The world is in a very difficult position right now. Many regions are experiencing disturbances they've never had before, like different climate regimes, new pests and new diseases. All ecosystems and societies evolve under a particular disturbance regime. And they become resilient to that regime in all sorts of ways. If the disturbance regime changes then the system has to adapt and evolve. If it changes too fast the system can't do that - and that's the big worry about the future. Environmental regimes are changing very fast, and we can't just keep doing the same things that we have been doing, and still are doing.
Because it’s not possible to come up with a reliable prediction of just what the future environment and disturbance regimes will be, it’s not possible to come up with a reliable prescription for just what to do. The only way to deal with this is to try to increase the ability of the system to self-adjust, to self-organize, to build general resilience - the capacity to absorb a disturbance and then reorganize so as to keep functioning in the same kind of way. You make the system as resilient as it can be to all kinds of disturbances and change.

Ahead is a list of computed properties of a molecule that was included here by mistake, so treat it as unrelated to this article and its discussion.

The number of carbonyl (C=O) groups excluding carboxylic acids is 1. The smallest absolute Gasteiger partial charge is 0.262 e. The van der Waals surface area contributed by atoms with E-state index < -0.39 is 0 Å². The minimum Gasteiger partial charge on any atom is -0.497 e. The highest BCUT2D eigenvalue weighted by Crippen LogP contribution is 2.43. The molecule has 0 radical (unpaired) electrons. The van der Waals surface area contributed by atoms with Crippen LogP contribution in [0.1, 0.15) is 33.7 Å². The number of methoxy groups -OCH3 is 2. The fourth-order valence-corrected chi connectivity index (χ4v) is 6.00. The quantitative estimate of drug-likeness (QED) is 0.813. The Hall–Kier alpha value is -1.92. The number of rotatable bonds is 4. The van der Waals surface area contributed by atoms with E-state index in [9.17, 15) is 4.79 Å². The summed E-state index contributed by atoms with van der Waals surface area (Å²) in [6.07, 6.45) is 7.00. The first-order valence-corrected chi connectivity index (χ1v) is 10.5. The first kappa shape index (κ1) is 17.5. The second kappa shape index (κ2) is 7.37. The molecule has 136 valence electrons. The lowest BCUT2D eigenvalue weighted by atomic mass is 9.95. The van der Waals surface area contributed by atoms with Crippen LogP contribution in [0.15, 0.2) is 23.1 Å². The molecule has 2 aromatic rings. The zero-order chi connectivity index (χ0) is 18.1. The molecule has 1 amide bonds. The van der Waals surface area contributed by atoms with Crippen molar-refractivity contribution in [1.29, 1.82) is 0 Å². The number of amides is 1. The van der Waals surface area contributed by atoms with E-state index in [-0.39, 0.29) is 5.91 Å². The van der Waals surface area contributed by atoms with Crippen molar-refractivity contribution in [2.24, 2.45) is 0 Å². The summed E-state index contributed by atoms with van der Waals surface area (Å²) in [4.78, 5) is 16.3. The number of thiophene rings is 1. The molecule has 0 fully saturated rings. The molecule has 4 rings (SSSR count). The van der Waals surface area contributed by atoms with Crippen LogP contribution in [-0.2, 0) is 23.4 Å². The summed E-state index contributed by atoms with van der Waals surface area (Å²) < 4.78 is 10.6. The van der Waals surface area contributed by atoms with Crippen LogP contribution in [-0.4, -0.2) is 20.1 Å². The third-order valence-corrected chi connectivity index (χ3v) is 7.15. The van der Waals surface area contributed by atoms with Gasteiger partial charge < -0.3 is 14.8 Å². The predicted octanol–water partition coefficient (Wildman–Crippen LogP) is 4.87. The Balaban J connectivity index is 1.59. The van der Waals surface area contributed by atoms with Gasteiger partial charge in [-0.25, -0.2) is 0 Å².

Hope for the future

We need transformational change, and based on historical evidence this will require a crisis. Avoiding an undesirable transformation will need understanding of possible futures and how various interventions might play out.  It will need a lot of collaboration and cooperation between scientists, industry, society and governments. If we don’t get that we really don’t have a very optimistic future.  If we can be prepared for the changes we need, we can perhaps use a big crisis, or a series of crises, to make the changes.  Without the stimulus of the crisis those in power will stay in their state of denial.
There is a growing awareness in the younger generation that change is necessary, and that it could be exciting. They are not in denial, and they have the energy and motivation to make change happen.  My hope lies in them.